AT a time when almost half the population of Great Britain was illiterate and when work life was hardly above the level of slavery, an organisation sprang up driven mostly by the middle classes, passionately committed to improve the lot of the working poor.

Skipton Mechanics' Institution started with a limp in 1823, hobbled along again from 1839 and then leapt into life more sure footed in 1847.

This fledgling organisation had been using rooms in the Hole in the Wall Yard, off Court Lane and later from 1847 based itself in a two roomed property in Chancery Lane, off High Street - now demolished.

This latter manifestation came about thanks to a gang of moneyed backers, the upper crust of the town, mill owners, members of the professions and other worthies including Skipton Building Society.

It did well. And by 1852 it was issuing over 2000 books a year and about 75 members were attending classes in writing arithmetic, grammar, geography, French, higher mathematics, history and reading, plus a host of scientific lectures.

To cater especially for the working classes it set up People's Concerts and in 1860, to cultivate more cultural amusement, established "Penny Readings".

For a penny, illiterate folk could listen to readings of great literature - the likes of Charles Dickens and Wilkie Collins. They were so popular the Craven Herald reported that as many as 400 people would assemble in the Temperance Hall.

It was the opening of Skipton's New Town Hall in 1862 which saw the next big change. It freed up the Georgian building in Sheep Street where the town council had been meeting .

So the trustees upped-sticks from Chancery Lane and decamped in Sheep Street thanks to the benevolence of Sir Richard Tufton who charged them just a nominal rent.

This chap Tufton was to crop up again offering his generous hand in the late 1890s. He was Sir Richard Tufton, Second Baron Hothfield whose family seat was Skipton Castle.

The tale goes like this. Queen Victoria's Golden Jubilee arrived in 1887. So not letting a chance to boost their institution slip through their fingers, the trustees launched a memorial subscription and keen to get in on the act local big-wigs dug deep into their frock coats to pull out wads of notes including Baron Tufton along with Skipton mill mogal J Dewhurst, the Duke of Devonshire, Walker Morrison of Malham and former Skipton MP Matthew Wilson. A total of £2,382 was raised.

But Tufton's largesse didn't stop there. Next he popped up with a gift of land in High Street on which to construct a Science and Art School, a project that took two years to complete and was opened on September 25,1894.

Ownership was held by a special body of trustees who pledged to permit the building to be occupied by the directors of Skipton Mechanics' Institution for the purpose of educating children, adults, artisans and others in technical and general instruction in a variety of trades and professions.

The final pioneering effort of the Mechanics' in conjunction with the Science and Art School and Skipton Urban District Council was to fund a library.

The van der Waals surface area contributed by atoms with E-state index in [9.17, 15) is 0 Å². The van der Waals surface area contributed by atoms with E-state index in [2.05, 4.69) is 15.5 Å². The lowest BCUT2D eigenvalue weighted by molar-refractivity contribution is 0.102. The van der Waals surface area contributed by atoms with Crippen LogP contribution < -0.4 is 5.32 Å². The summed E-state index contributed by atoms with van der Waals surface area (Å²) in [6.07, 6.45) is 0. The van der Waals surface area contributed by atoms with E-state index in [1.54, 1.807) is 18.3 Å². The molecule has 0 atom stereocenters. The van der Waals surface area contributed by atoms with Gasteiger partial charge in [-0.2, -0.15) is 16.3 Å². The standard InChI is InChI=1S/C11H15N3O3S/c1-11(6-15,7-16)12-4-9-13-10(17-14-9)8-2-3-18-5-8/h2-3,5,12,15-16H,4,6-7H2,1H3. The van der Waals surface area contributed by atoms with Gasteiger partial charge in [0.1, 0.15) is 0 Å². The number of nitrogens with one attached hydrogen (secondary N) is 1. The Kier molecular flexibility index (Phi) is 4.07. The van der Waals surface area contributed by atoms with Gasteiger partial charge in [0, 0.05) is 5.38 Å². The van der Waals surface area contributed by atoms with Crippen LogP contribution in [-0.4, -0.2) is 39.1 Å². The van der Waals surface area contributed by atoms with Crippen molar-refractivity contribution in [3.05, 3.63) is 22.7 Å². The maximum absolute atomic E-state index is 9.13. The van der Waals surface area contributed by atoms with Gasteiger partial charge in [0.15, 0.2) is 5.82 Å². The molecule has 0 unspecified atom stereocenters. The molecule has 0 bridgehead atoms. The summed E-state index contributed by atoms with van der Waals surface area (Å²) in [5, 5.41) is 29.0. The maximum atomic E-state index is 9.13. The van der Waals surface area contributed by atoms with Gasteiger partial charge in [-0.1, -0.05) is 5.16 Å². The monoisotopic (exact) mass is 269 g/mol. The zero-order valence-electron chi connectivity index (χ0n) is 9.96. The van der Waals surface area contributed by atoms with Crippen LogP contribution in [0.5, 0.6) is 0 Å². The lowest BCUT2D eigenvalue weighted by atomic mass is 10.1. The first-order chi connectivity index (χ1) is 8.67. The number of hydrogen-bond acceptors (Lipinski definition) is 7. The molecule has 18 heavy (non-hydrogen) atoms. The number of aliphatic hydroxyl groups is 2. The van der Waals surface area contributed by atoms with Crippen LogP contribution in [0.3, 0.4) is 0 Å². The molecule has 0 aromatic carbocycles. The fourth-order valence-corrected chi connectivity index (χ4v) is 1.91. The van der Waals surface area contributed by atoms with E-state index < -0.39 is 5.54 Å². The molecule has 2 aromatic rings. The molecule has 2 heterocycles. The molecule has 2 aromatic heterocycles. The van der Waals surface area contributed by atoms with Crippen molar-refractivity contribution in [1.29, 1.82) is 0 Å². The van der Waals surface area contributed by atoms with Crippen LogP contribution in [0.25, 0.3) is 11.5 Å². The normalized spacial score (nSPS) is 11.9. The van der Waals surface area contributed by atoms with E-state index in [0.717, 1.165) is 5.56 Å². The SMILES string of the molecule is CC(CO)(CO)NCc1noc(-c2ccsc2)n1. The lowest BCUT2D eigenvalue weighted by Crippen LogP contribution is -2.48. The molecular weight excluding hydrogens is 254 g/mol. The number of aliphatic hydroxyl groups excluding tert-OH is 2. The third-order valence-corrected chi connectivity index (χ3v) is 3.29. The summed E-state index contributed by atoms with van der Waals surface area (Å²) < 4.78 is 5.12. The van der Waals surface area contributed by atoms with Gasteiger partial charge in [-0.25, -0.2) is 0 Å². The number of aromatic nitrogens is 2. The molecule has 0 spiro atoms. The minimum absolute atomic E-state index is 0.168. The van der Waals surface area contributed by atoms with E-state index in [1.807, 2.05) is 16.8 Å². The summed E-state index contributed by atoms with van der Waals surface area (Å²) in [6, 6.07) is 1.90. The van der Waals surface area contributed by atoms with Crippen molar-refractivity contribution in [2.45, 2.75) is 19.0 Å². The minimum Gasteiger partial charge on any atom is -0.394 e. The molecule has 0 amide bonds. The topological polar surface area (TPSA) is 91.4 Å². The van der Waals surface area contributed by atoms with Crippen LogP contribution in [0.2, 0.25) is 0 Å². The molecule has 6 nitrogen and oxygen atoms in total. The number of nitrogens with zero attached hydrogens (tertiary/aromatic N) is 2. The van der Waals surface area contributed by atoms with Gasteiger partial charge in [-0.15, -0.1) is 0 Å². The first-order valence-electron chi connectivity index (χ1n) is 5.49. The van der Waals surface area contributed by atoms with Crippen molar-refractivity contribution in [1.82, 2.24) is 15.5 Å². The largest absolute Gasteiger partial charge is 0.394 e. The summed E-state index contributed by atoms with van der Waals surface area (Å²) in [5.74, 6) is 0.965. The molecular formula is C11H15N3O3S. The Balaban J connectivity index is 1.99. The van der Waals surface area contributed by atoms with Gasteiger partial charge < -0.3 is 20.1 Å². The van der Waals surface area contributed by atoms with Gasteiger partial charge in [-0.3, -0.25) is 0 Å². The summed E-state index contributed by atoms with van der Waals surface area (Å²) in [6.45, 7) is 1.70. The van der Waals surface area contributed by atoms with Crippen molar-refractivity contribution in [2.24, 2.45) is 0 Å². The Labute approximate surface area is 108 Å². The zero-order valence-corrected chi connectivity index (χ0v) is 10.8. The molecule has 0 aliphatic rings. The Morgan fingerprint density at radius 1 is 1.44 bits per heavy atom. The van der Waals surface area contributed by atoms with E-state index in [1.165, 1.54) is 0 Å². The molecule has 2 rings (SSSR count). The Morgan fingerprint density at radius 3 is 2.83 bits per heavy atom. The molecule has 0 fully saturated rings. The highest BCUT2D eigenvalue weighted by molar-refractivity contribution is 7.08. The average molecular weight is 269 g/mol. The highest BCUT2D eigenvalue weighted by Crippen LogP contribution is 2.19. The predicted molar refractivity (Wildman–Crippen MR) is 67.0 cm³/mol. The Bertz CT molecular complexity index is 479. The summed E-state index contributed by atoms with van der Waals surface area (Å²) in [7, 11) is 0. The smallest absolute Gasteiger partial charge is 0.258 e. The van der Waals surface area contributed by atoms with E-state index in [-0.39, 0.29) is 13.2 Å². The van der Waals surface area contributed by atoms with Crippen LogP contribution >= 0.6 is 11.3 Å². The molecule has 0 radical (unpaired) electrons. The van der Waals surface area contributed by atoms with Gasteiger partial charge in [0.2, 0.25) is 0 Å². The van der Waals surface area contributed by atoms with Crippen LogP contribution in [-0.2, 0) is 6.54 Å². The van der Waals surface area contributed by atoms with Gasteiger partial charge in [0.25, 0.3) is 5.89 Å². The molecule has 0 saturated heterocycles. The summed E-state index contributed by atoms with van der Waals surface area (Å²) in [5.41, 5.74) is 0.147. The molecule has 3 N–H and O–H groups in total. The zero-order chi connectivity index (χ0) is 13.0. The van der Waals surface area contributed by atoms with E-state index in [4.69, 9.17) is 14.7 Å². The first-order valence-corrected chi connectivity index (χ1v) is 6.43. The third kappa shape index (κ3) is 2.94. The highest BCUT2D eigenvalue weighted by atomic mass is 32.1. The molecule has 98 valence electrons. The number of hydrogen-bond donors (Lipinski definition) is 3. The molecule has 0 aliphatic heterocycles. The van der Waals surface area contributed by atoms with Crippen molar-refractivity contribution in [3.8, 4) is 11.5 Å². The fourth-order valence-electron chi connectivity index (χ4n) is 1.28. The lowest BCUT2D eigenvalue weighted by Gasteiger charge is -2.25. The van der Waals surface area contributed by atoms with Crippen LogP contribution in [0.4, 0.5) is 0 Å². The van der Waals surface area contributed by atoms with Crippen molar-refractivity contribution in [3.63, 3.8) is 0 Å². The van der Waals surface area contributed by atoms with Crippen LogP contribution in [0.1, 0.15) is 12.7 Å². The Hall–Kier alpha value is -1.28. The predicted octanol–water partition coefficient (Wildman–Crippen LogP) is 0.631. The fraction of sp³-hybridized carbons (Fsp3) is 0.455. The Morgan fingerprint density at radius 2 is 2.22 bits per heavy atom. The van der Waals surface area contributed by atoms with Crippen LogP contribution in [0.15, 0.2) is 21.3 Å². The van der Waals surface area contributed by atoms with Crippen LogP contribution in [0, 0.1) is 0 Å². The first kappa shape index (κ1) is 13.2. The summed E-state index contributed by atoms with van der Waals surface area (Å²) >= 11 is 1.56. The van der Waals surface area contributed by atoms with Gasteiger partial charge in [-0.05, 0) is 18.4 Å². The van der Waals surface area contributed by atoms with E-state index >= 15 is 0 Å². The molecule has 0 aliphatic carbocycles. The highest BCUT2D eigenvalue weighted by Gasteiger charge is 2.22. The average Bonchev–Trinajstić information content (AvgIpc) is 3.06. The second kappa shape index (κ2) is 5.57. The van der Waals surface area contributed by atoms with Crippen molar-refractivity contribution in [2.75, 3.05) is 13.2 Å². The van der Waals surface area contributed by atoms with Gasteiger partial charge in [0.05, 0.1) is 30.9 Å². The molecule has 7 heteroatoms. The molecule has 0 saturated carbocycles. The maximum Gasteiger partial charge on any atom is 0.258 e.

Predictably, they launched a subscription scheme and with the knowledge of the philanthropic work of the Scot Andrew Carnegie at the back of their minds - he had financed a number of other public libraries, including Keighley's - he was approached and he flipped up £3,000 towards the construction. In 1910, the present library was handed over to the town.

There was a period of little activity between 1914 and 1946 apart for the provision of many school prizes, books and grants to individual students, money also going to Craven Naturalists and generous financial support to Craven Museum in 1928.

Following the Second World War, the West Riding of Yorkshire took over full control of further education and the trustees authorised the a lease of the Science and Art School to the county.

And 1971 saw another significant change when the trustees agreed to sell the freehold of the High Street premises to North Yorkshire County Council for continued occupation by Craven College.

Skipton Mechanics' Institute meets three times per year -April, September and December- to conduct business and consider applications.

The objects are:

*The encouragement and assistance of local clubs, organisations and associations, schools and colleges, located within the Area of Benefit in the pursuance of studies, or the public performances of, or lectures or exhibitions relating to, science literature and the arts;

*The promotion of and assistance with the education of pupils or past pupils of any school or college in the area of benefit and who are resident within the area of benefit;

*The assistance of any local organisation or association undertaking any form of activity or recreation for young people in the area of benefit.

*To make financial grants for such of the above purposes as shall be of a charitable or educational nature.

Recent grants have included funding towards computer software for Craven Volunteer Centre, a summer youth theatre workshop run by Skipton Musical Theatre Company, assistance with individuals’ course fees, holiday club equipment for Skipton Extended Learning for All (SELFA), funding towards improving numeracy at a local primary school, and help with the cost of a residential visit to Calvert Trust in Keswick for pupils at Brooklands Community Special School.

An application form with guidance notes is available on the Skipton Mechanics’ Institute website